Tragic Day in Boston

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As you may know, yesterday during the Boston Marathon, two bombs detonated and killed three people, including an eight year old boy.  Well over a hundred more are injured, many in serious and critical condition.  This was a horrific act during a celebrated and peaceful event, that honors athletes from all over the world.

I live and practice mental health therapy in Massachusetts, and am currently awaiting a call back from the Red Cross as to how I can volunteer these services in need.

Right now, many parents may be wondering how they can talk to their children about this tragedy, especially when dealing with their own feelings of shock and dismay.  This even takes me back to September 11th and the months that followed, when explaining to my then 3 year old son that “something very bad happened,” and that Daddy needed to go fight war on the other side of the world.  Since then, other tragedies have struck our nation, such as hurricanes and mass shootings.  Online resources have become readily available to help with these difficult conversations:

How to Talk With Children About Boston Marathon Bombs.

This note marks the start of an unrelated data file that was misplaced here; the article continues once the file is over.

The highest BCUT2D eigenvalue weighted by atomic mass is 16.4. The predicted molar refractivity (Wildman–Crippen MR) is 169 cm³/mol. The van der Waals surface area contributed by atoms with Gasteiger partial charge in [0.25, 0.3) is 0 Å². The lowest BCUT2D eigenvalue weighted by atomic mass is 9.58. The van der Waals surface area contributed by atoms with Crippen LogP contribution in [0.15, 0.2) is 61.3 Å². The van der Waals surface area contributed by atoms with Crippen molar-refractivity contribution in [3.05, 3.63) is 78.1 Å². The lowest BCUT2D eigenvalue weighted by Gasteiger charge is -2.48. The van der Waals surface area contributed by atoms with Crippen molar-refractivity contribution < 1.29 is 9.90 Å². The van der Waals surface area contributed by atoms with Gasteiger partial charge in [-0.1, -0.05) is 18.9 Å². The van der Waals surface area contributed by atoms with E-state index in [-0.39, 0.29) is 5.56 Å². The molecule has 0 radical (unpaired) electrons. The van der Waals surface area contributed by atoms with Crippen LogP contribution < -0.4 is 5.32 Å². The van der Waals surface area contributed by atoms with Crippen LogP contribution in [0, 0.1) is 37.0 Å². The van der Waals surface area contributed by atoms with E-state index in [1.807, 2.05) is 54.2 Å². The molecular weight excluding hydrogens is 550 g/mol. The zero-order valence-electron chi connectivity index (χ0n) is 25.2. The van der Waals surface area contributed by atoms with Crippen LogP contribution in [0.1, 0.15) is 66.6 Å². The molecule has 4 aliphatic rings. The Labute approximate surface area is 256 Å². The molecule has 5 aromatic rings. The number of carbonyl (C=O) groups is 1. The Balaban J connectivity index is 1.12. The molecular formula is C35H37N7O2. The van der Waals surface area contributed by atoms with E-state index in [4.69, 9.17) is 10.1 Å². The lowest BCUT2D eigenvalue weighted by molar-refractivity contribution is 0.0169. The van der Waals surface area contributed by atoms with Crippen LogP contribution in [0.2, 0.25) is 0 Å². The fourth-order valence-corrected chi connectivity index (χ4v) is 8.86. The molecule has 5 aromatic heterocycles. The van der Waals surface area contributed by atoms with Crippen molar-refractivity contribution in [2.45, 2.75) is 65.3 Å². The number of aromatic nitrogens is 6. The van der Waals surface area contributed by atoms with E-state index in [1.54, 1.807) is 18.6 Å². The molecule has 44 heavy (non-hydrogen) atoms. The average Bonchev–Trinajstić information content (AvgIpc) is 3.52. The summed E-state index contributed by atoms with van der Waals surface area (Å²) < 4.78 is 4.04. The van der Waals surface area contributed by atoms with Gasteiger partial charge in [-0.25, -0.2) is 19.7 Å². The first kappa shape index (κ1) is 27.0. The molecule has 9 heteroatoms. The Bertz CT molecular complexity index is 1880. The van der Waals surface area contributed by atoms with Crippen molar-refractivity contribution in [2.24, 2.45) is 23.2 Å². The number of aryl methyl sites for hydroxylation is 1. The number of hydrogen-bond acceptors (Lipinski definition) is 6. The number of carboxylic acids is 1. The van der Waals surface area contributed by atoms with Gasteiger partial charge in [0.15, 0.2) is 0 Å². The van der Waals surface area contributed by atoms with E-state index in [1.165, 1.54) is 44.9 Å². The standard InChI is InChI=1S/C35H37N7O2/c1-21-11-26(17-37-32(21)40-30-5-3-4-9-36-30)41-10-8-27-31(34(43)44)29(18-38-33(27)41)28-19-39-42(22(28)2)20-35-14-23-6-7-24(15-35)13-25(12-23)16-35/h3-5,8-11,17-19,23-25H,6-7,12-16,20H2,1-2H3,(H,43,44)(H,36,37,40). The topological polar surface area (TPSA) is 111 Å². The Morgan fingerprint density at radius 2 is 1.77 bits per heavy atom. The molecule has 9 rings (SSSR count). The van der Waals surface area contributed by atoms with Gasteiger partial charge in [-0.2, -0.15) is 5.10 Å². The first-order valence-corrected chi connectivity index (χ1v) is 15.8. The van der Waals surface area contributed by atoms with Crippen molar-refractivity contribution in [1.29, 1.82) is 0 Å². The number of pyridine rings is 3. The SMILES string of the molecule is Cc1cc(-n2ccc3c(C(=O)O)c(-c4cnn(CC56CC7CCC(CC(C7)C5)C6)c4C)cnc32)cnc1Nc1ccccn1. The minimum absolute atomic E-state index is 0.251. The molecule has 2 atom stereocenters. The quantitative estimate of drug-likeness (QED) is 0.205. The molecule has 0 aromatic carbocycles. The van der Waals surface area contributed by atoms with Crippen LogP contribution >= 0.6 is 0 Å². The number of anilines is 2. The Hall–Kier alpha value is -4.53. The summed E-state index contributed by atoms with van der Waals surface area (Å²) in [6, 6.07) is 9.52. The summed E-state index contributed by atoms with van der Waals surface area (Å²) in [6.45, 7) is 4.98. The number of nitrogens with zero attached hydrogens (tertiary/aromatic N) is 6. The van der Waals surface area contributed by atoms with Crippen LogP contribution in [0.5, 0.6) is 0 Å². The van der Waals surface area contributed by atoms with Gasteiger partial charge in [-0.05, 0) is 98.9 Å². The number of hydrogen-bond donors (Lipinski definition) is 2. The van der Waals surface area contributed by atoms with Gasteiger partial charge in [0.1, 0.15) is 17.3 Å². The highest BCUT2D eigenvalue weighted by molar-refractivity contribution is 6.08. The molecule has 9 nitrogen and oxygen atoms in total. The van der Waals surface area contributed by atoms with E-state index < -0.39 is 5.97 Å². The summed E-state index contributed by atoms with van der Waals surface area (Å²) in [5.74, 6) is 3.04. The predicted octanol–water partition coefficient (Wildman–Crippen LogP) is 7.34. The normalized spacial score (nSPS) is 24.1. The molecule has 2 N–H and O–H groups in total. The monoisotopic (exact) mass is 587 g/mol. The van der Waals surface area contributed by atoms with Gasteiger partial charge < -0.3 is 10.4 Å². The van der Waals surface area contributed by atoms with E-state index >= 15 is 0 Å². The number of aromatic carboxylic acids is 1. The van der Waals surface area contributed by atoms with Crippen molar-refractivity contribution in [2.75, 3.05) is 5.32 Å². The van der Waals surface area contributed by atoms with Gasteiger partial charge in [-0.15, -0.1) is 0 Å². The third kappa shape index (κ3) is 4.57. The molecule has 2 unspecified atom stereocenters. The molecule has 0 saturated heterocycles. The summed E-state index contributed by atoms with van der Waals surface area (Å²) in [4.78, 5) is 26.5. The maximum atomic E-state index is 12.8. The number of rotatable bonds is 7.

Even though we may want to keep up with the latest news of the bombings, the images we see are terrifying to us, then think of the impact they will have on children. So check out this site, about Media Coverage of Traumatic Events:

Here are 5 Tips on Talking to Kids about Scary News.

As we adults may be wary of traveling to a city these next few days, children may also be frightened of crowded places or cities.  Here is an article about Helping Children Cope With Tragedy Related Anxiety.

Children may present other hard questions such as “Why do bad things happen?” Or from religious standpoints, “Why does God allow bad things to happen?” As we know, there is no one true answer for these questions, yet faith, family values, and your own personal ethics can help you talk with your children about these subjects.

I hope these resources are of help to you. Other sources that can help are the support of friends and family, church members, and school counselors.